There is no doubt that next generation smart grids must deliver the high performance and scalability needed to address ever-changing factors such as increasing population, growth in electric car adoption as well as new requirements for energy storage, efficiency and renewable energy.
In terms of the grid, performance can be defined by evaluating the cost-effective performance at scale. Using sensors, smart meters, digital controls and analytic tools, smart grids are being used to monitor and control the flow of energy across various operational domains, locations, and across large geographic landscapes. Today, smart grid networks are connecting millions of end-points – from buildings to individual consumer networked appliances. Therefore, it is imperative that utilities optimize performance to prevent and restore outages quickly to provide unmatched system reliability.
With smart grids, utilities are able to automatically monitor the health of the grid, pinpoint outages, and resolve sensor issues while locating and isolating a failure until personnel are on site. In addition, by evaluating power demands in near real time, smart grids will reassess distribution and scale power according to need. For example, in India the utilities have adopted a Demand Response (DR) approach to manage peak-shortages by remotely controlling and scaling the power load so that it can be shifted to non-peak hours. This creates optimal utilization of generation and transmission capacity; and also reduces carbon emissions.
Consumer Perceptions and Empowerment
The evolution of electricity does not only impact the bottom line for utilities and regulators, it has a significant impact on consumers and their role in power conservation and consumption. With sensors, digital smart meters and controls, consumers have the power to manage energy usage across various appliances such as thermostats and consumer electronics. New energy programs such as demand response, smart meters and smart appliances are providing consumers with more insight into energy consumption and efficiency. As a result, consumers are empowered to make smart choices to increase efficiency and reduce their energy costs.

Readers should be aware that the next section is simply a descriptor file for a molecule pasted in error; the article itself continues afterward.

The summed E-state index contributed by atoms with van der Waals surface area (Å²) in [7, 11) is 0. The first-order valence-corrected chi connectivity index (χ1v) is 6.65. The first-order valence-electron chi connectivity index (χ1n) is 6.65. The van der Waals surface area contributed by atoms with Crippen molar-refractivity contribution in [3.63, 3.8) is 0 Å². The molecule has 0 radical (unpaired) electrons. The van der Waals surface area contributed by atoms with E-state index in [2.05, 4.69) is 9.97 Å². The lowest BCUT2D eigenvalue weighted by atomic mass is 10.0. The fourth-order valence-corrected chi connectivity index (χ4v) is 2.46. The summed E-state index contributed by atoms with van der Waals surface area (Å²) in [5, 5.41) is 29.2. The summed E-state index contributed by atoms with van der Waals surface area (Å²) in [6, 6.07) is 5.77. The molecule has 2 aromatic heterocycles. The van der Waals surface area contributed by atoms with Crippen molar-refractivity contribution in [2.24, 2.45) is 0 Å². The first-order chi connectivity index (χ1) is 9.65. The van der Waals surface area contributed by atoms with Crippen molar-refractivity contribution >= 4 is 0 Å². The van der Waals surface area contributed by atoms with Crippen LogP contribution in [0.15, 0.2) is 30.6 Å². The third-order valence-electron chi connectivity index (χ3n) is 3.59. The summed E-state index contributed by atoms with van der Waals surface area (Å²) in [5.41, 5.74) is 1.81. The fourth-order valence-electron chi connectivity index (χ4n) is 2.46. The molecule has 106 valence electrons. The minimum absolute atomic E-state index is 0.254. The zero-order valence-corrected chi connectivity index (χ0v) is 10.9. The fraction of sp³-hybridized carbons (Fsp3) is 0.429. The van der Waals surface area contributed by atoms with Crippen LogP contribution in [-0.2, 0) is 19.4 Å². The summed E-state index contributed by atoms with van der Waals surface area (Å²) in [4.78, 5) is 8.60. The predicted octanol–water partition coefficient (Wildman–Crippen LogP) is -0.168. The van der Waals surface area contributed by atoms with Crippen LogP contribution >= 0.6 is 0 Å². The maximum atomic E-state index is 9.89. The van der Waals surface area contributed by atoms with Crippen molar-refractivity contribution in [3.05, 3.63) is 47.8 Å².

Consumer empowerment will expand from the home to the car – as the concept of electric vehicles (EV) becomes more prevalent. With the new GM Volt, and Nissan battery-powered Leaf creating a buzz, many consumers are for the first time, contemplating the notion of an EV. Additionally, many local and national governments around the world such as Israel, United Kingdom and Denmark are beginning to lay the groundwork for EV adoption. Yet despite this movement, consumers are still hesitant, asking key questions about security, battery life, cost and overall efficiency – all valid concerns. The industry is responding and acknowledges that consumer uptake is dependent upon developing a secure national infrastructure and implementing a smart electric grid to address increased electricity demand.
Expanding the Reach
Smart meters are no longer an unfamiliar concept. The industry has seen increasing uptake over the years and there is no end in sight – we’ve gone from individual utilities to country-wide deployments. For example, in 2008, the Maltese national power and water utilities collaborated with IBM to design and deploy the world’s first national smart utility grid. The goal is to replace 250,000 analog electricity meters with new smart grid electronic devices and integrate water meters and advanced IT applications to allow for remote monitoring, management, meter readings and meter suspensions. Half way through the project, IBM has replaced 30 percent of the meters to date.
This implementation will allow utilities to better manage power consumption, billing processes and improve customer relations. By creating an end-to end power utility system, the Maltese government along with utilities can utilize data collected by the smart meters to limit outages, drive conservation and empower and educate consumers on energy usage. The system is expected to be completed by the end of 2012.
Ron Ambrosio is the Global Research Executive for Energy & Utilities at IBM, which celebrates its centennial anniversary in 2011.